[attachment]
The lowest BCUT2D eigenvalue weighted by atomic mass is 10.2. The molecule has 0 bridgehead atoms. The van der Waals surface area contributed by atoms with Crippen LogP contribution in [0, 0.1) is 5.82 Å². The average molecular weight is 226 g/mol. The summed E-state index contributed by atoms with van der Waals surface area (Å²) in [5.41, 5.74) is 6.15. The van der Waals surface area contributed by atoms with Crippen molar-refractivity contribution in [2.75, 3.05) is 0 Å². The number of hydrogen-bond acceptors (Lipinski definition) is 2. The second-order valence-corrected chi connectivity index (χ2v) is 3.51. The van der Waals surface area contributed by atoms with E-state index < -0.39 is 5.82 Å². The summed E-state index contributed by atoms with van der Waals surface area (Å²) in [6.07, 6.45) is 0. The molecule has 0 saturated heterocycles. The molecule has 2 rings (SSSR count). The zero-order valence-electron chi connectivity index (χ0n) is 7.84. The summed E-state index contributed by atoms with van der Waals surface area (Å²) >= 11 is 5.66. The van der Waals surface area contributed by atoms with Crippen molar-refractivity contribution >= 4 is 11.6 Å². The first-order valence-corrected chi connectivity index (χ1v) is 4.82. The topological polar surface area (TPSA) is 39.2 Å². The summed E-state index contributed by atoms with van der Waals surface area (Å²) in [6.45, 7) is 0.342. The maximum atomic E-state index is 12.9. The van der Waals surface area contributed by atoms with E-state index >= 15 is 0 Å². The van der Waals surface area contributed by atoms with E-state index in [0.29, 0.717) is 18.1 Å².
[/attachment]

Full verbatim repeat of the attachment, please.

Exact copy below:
The lowest BCUT2D eigenvalue weighted by atomic mass is 10.2. The molecule has 0 bridgehead atoms. The van der Waals surface area contributed by atoms with Crippen LogP contribution in [0, 0.1) is 5.82 Å². The average molecular weight is 226 g/mol. The summed E-state index contributed by atoms with van der Waals surface area (Å²) in [5.41, 5.74) is 6.15. The van der Waals surface area contributed by atoms with Crippen molar-refractivity contribution in [2.75, 3.05) is 0 Å². The number of hydrogen-bond acceptors (Lipinski definition) is 2. The second-order valence-corrected chi connectivity index (χ2v) is 3.51. The van der Waals surface area contributed by atoms with E-state index < -0.39 is 5.82 Å². The summed E-state index contributed by atoms with van der Waals surface area (Å²) in [6.07, 6.45) is 0. The molecule has 0 saturated heterocycles. The molecule has 2 rings (SSSR count). The zero-order valence-electron chi connectivity index (χ0n) is 7.84. The summed E-state index contributed by atoms with van der Waals surface area (Å²) >= 11 is 5.66. The van der Waals surface area contributed by atoms with Crippen molar-refractivity contribution >= 4 is 11.6 Å². The first-order valence-corrected chi connectivity index (χ1v) is 4.82. The topological polar surface area (TPSA) is 39.2 Å². The summed E-state index contributed by atoms with van der Waals surface area (Å²) in [6.45, 7) is 0.342. The maximum atomic E-state index is 12.9. The van der Waals surface area contributed by atoms with E-state index >= 15 is 0 Å². The van der Waals surface area contributed by atoms with E-state index in [0.29, 0.717) is 18.1 Å².